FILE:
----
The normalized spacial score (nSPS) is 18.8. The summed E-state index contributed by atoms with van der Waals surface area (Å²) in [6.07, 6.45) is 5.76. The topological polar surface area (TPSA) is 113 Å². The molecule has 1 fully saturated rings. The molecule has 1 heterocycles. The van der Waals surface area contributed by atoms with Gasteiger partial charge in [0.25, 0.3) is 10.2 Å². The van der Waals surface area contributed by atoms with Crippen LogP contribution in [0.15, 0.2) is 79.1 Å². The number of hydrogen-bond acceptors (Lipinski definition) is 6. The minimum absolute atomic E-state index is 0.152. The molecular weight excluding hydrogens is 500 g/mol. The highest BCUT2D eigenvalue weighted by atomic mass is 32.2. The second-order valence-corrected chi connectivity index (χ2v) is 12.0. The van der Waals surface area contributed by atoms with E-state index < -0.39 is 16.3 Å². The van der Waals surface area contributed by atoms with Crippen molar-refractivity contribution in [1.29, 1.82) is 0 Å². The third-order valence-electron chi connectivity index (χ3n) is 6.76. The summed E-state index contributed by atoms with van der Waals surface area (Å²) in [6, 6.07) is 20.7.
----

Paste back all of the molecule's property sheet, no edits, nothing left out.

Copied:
The normalized spacial score (nSPS) is 18.8. The summed E-state index contributed by atoms with van der Waals surface area (Å²) in [6.07, 6.45) is 5.76. The topological polar surface area (TPSA) is 113 Å². The molecule has 1 fully saturated rings. The molecule has 1 heterocycles. The van der Waals surface area contributed by atoms with Gasteiger partial charge in [0.25, 0.3) is 10.2 Å². The van der Waals surface area contributed by atoms with Crippen LogP contribution in [0.15, 0.2) is 79.1 Å². The number of hydrogen-bond acceptors (Lipinski definition) is 6. The minimum absolute atomic E-state index is 0.152. The molecular weight excluding hydrogens is 500 g/mol. The highest BCUT2D eigenvalue weighted by atomic mass is 32.2. The second-order valence-corrected chi connectivity index (χ2v) is 12.0. The van der Waals surface area contributed by atoms with E-state index < -0.39 is 16.3 Å². The van der Waals surface area contributed by atoms with Crippen molar-refractivity contribution in [1.29, 1.82) is 0 Å². The third-order valence-electron chi connectivity index (χ3n) is 6.76. The summed E-state index contributed by atoms with van der Waals surface area (Å²) in [6, 6.07) is 20.7.